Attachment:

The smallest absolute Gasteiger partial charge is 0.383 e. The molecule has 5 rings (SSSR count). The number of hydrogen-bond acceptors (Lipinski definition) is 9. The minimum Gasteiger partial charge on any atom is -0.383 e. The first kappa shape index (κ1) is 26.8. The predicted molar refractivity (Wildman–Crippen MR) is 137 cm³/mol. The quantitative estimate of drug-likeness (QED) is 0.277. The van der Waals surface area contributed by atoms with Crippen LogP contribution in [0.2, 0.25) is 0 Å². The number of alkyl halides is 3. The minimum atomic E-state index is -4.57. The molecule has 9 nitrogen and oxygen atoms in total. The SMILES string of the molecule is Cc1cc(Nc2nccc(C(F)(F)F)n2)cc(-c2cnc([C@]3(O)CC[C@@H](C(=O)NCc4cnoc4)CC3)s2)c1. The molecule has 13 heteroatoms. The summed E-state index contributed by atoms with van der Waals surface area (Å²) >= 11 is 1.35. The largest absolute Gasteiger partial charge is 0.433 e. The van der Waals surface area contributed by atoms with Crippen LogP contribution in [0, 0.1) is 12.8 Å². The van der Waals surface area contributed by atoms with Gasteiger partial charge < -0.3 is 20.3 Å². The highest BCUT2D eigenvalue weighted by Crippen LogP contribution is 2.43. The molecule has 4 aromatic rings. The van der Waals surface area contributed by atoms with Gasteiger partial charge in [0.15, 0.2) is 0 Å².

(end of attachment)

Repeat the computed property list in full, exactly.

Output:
The smallest absolute Gasteiger partial charge is 0.383 e. The molecule has 5 rings (SSSR count). The number of hydrogen-bond acceptors (Lipinski definition) is 9. The minimum Gasteiger partial charge on any atom is -0.383 e. The first kappa shape index (κ1) is 26.8. The predicted molar refractivity (Wildman–Crippen MR) is 137 cm³/mol. The quantitative estimate of drug-likeness (QED) is 0.277. The van der Waals surface area contributed by atoms with Crippen LogP contribution in [0.2, 0.25) is 0 Å². The number of alkyl halides is 3. The minimum atomic E-state index is -4.57. The molecule has 9 nitrogen and oxygen atoms in total. The SMILES string of the molecule is Cc1cc(Nc2nccc(C(F)(F)F)n2)cc(-c2cnc([C@]3(O)CC[C@@H](C(=O)NCc4cnoc4)CC3)s2)c1. The molecule has 13 heteroatoms. The summed E-state index contributed by atoms with van der Waals surface area (Å²) >= 11 is 1.35. The largest absolute Gasteiger partial charge is 0.433 e. The van der Waals surface area contributed by atoms with Crippen LogP contribution in [0, 0.1) is 12.8 Å². The van der Waals surface area contributed by atoms with Gasteiger partial charge < -0.3 is 20.3 Å². The highest BCUT2D eigenvalue weighted by Crippen LogP contribution is 2.43. The molecule has 4 aromatic rings. The van der Waals surface area contributed by atoms with Gasteiger partial charge in [0.15, 0.2) is 0 Å².